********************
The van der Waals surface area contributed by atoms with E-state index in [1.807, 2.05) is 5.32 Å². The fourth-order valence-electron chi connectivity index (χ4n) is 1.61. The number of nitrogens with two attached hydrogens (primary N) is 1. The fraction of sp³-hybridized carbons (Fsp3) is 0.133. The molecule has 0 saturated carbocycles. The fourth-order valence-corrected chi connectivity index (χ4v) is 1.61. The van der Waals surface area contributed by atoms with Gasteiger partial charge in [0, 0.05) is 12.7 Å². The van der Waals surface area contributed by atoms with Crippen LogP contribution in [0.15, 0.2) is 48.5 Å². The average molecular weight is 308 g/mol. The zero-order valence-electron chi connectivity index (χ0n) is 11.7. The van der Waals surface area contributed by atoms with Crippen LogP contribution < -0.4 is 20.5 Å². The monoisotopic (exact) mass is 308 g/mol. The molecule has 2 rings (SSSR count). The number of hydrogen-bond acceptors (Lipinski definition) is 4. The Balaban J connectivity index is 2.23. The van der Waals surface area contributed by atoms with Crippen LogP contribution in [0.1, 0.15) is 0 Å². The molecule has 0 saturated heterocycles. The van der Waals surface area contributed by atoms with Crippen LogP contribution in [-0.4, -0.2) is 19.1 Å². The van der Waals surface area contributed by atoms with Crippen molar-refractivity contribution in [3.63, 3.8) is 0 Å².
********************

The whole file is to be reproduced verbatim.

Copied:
The van der Waals surface area contributed by atoms with E-state index in [1.807, 2.05) is 5.32 Å². The fourth-order valence-electron chi connectivity index (χ4n) is 1.61. The number of nitrogens with two attached hydrogens (primary N) is 1. The fraction of sp³-hybridized carbons (Fsp3) is 0.133. The molecule has 0 saturated carbocycles. The fourth-order valence-corrected chi connectivity index (χ4v) is 1.61. The van der Waals surface area contributed by atoms with Gasteiger partial charge in [0, 0.05) is 12.7 Å². The van der Waals surface area contributed by atoms with Crippen LogP contribution in [0.15, 0.2) is 48.5 Å². The average molecular weight is 308 g/mol. The zero-order valence-electron chi connectivity index (χ0n) is 11.7. The van der Waals surface area contributed by atoms with Crippen LogP contribution < -0.4 is 20.5 Å². The monoisotopic (exact) mass is 308 g/mol. The molecule has 2 rings (SSSR count). The number of hydrogen-bond acceptors (Lipinski definition) is 4. The Balaban J connectivity index is 2.23. The van der Waals surface area contributed by atoms with Crippen LogP contribution in [0.1, 0.15) is 0 Å². The molecule has 0 saturated heterocycles. The van der Waals surface area contributed by atoms with Crippen LogP contribution in [-0.4, -0.2) is 19.1 Å². The van der Waals surface area contributed by atoms with Crippen molar-refractivity contribution in [3.63, 3.8) is 0 Å².